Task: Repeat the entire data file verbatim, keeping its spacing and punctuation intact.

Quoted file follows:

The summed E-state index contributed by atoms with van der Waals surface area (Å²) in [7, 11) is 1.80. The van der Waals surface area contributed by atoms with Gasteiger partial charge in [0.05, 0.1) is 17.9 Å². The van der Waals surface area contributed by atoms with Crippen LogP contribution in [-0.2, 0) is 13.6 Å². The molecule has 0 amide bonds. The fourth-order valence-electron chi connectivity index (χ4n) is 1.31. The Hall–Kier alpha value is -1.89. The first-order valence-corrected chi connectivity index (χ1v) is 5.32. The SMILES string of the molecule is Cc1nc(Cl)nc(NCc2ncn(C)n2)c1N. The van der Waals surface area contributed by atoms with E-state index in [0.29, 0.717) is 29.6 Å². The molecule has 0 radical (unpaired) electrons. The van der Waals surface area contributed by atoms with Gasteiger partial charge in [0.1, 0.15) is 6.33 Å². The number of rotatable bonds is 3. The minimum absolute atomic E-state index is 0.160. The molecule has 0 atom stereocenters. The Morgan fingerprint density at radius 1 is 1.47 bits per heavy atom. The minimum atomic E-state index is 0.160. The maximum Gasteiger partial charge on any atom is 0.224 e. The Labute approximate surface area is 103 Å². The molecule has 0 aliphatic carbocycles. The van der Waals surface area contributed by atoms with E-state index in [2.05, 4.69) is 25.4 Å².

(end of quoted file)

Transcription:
The summed E-state index contributed by atoms with van der Waals surface area (Å²) in [7, 11) is 1.80. The van der Waals surface area contributed by atoms with Gasteiger partial charge in [0.05, 0.1) is 17.9 Å². The van der Waals surface area contributed by atoms with Crippen LogP contribution in [-0.2, 0) is 13.6 Å². The molecule has 0 amide bonds. The fourth-order valence-electron chi connectivity index (χ4n) is 1.31. The Hall–Kier alpha value is -1.89. The first-order valence-corrected chi connectivity index (χ1v) is 5.32. The SMILES string of the molecule is Cc1nc(Cl)nc(NCc2ncn(C)n2)c1N. The van der Waals surface area contributed by atoms with E-state index in [0.29, 0.717) is 29.6 Å². The molecule has 0 radical (unpaired) electrons. The van der Waals surface area contributed by atoms with Gasteiger partial charge in [0.1, 0.15) is 6.33 Å². The number of rotatable bonds is 3. The minimum absolute atomic E-state index is 0.160. The molecule has 0 atom stereocenters. The Morgan fingerprint density at radius 1 is 1.47 bits per heavy atom. The minimum atomic E-state index is 0.160. The maximum Gasteiger partial charge on any atom is 0.224 e. The Labute approximate surface area is 103 Å². The molecule has 0 aliphatic carbocycles. The van der Waals surface area contributed by atoms with E-state index in [2.05, 4.69) is 25.4 Å².